Level 99 Kanjis

I’m on level 60 and the extension " Visually Similar Kanji" sometimes shows grayed out kanji like the ones on the picture below and when I put the mouse on them it shows “WK level 99”.
What are those? Kanji that are going to be added in the future or old removed kanjis?


You must be using the Niai Visually Similar script. It reports some kanji outside of Wanikani in the visually similar list and marks them as “Level 99”. This has nothing to do with Wanikani since this is a third party script.


Thank you very much prouleau.

1 Like

So what’s your next move with Japanese now that you are in Burn mode? Is there anything you’ve found that simliar to WaniKani in its level of interaction and challenge, but encorporates all that we’ve learned thus far?

Well, since I’ve been focusing more on kanji since I started learning Japanese, once I’m finished with level 60, my plan is to focus on grammar study (using Brunpro and Genki mainly) and do a lot of reading (SatoriReader is probably gonna be one of my main sources), which is going to help me reinforce the kanji and vocabulary I’ve learned on WaniKani.
As for something similar to WaniKani, there’s Bunpro for grammar points which I’ve started a while ago but couldn’t keep up along with WaniKani, so I stopped and intend on going back from the beginning for my grammar studies.
What’s you plan once you’re finished with WaniKani?

Yeah, I thought I’d pick up Bunpro, but its so boring. I read one sentence to review and then think “okay, what’s other ways I can say this?” and I get lost down a kanji/grammar rabbit hole. My goal is to consistently read my Japanese Lit. slice from Bunsuke daily, making anki cards with all the new phrases as I go. Then doing Bunpro without stopping to add new phrases to my wanikani memory palaces… and live a normal non-japanese day most of the time. A 2 hr max. everyday.

What is kanjis?


I wouldn’t say Bunpro is very exciting because the learning of grammar is kinda boring, but I think it’s a very useful tool because of its SRS style.
I’ve sign for the free Bunsuke but haven’t really gave it much attention to until, but that’s one thing I well as soon as i’m finished with level 0.
Watching anime and adding some of its sentence to the anki deck is another thing I want to do.
I also don’t have much time to study Japanese especially on weekdays.

1 Like

Ok this might be a dumb question lol but I always curious. Do I suppose to type kanji, kanjis if I want to talk about kanji in their plural form? Or is there any other way to type them correctly?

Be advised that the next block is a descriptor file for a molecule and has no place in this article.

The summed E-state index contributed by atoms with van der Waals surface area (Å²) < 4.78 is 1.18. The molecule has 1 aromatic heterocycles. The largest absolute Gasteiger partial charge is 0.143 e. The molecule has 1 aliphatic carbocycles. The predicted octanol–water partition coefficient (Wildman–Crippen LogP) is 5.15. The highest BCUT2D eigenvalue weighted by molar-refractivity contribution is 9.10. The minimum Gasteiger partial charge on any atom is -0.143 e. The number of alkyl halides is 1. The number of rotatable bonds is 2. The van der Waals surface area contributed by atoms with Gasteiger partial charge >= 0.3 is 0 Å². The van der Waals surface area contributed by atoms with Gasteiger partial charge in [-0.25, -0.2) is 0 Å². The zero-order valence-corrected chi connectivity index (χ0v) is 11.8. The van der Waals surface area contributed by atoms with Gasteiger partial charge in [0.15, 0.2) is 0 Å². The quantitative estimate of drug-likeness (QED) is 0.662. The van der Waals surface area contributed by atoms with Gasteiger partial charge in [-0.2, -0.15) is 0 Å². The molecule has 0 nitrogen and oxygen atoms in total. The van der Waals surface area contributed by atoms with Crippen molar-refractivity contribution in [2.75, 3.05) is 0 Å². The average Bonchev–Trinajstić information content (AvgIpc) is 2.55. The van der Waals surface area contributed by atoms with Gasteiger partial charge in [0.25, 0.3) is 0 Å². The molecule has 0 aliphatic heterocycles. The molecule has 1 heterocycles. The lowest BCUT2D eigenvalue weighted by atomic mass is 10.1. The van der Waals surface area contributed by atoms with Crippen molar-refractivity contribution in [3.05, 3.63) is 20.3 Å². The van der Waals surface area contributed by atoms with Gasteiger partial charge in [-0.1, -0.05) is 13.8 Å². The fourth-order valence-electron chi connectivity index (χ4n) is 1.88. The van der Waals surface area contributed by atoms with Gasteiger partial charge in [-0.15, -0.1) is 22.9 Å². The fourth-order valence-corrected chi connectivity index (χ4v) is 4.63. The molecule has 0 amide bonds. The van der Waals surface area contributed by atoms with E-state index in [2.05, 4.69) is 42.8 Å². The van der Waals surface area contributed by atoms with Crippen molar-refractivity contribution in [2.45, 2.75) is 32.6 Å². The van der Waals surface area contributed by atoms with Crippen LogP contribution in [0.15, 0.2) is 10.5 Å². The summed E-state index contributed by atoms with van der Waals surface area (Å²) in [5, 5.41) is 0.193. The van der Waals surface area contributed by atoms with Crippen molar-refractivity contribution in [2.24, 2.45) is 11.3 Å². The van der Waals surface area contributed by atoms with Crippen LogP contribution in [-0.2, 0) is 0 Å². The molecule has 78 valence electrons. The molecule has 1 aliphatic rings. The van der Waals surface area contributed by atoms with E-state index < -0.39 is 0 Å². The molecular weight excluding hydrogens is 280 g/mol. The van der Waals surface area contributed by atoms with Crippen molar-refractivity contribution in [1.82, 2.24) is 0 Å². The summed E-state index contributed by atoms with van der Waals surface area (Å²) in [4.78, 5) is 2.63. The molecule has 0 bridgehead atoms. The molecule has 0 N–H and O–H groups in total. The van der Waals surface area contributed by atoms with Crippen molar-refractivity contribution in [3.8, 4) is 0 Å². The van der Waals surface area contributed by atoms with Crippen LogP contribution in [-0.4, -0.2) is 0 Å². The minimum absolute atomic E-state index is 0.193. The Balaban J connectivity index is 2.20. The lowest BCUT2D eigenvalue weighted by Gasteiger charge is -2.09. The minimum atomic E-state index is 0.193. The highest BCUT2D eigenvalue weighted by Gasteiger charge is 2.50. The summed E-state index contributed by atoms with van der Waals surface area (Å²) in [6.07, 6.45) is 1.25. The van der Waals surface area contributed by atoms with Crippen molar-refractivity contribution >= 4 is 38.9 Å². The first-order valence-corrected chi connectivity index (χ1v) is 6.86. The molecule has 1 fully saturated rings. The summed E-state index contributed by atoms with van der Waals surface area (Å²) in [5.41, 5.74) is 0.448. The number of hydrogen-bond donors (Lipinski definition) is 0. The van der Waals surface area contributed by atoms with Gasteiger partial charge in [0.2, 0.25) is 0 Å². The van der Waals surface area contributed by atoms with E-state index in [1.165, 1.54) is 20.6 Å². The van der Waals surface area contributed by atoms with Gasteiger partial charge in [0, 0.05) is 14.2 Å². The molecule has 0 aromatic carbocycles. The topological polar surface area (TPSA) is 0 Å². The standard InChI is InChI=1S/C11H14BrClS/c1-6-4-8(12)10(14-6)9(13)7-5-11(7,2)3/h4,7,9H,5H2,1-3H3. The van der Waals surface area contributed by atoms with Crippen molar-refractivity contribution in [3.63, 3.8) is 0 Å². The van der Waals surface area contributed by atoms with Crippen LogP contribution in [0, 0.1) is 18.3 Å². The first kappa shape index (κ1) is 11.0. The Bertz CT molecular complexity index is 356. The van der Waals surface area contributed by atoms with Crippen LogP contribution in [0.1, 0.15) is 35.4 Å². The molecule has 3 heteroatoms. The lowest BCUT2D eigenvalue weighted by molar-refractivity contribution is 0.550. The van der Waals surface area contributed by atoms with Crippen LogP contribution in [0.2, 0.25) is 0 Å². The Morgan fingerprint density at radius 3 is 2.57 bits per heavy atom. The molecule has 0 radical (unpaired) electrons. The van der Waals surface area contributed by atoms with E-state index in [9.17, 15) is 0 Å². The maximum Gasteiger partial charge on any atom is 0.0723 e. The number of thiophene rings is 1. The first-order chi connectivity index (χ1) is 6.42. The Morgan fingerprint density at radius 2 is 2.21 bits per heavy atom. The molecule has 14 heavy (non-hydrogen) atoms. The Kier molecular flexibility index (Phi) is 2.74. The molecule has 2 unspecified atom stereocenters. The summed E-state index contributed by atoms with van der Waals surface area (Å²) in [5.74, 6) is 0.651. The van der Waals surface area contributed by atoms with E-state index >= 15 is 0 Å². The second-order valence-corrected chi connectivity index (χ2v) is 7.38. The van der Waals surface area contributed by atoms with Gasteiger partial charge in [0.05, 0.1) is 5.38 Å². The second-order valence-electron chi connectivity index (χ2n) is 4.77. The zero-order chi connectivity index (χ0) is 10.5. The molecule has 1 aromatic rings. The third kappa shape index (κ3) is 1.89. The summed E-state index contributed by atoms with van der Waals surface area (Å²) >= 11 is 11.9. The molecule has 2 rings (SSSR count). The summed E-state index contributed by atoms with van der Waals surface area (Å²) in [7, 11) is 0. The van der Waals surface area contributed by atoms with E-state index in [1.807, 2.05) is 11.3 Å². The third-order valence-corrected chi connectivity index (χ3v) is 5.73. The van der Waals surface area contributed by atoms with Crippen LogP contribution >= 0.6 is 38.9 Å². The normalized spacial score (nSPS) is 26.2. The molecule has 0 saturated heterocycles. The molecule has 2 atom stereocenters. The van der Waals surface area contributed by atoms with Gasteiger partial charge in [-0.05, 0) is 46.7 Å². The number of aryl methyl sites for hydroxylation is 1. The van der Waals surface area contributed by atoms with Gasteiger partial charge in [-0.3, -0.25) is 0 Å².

What is the plural form of kanji in Japanese?


I like Pokemons.


Kanji is the system, you can talk about a single kanji character, or several kanji characters.


This isn’t completely true. ‘Kanji’ can be used in both senses. Either as the system, or as an individual character. You could argue that ‘kanji character’ is a bit of a tautology, both in the etymological 字 (although that’s a rather weak argument) and in English itself, as many sources use ‘kanji’ simply to refer to ‘kanji character’.

For sense 2:

Instead, the three kanji and a heart made a square. — Katherine J. Igoe, Marie Claire , 31 Jan. 2019

Although some kanji will have similar meaning and pronunciation as Chinese[…] — the Wikipedia page for Kanji


As for the plural form, the commonly accepted version is simply bare ‘kanji’, although you do find ‘kanjis’ sometimes. Maybe this is just the case for languages without a general plural modifier (what’s that linguistics term for that?)

1 Like

To be fair, what’s the plural form of almost anything in Japanese?


Thanks guys. I think I understand it a bit more now (may be?). I always wonder, what do I suppose to type plural form of a word that actually not exist or originally from English.

So lets say I want like 2-3 bento. I could just type “I would like to order bento”, not “I would like to order bentos”, right? If I just want only 1 bento. I could just type “I would like to order a bento”.

I know these are silly examples. I could phase them in several better ways to make it less confusing lol.


imo, both are fine. There isn’t really any set rule for pluralizing new foreign words in English, and people often disagree on whether or not the standard inflectional -(e)s should be added or not. Most people don’t really care anyway, because they can tell what you mean even without explicit pluralizing. I think most people look more at the grammar.

1 Like

How about in speaking? Should I add -s sound to the foreign objects? I guess not. It would sound a bit weird.

1 Like

Generally if the word you’re using is rarer (not ‘anime’ > ‘animes’, for example, although that formation does exist) then it doesn’t really matter whether or not you add the suffix, because then most people wouldn’t have had enough exposure to the word to ‘know’ or ‘feel’ whether or not the construction you’re using sounds ‘right’ or not.

For example, take the word ‘hyogaiji’. I’m willing to bet 99% of English speakers haven’t heard of it. It’s barely an English word, even, given how rare it is as a loanword. Nevertheless, if you ask ‘should I pluralize this with -s?’ then the answer is ‘it doesn’t matter, because generally the people who you’re talking to won’t know either’.

Edit: I should add that, in the last case, there really isn’t a ‘correct’ answer. Language is determined by usage, so an extremely rare word like that won’t have a well-defined plural in most people’s minds.

1 Like

OK thank you so much!!

Actually it’s for the sake of my sanity lol. So I don’t need to doubt or pause ever again when I write or speak those words.

1 Like

Why stop at bentos? I’m so hungry, I can order a lot of sushis, ramens, sashimis, okonomiyakis, oyakodons, odens, dangos, mochis, karaages, yakitoris, and chashus.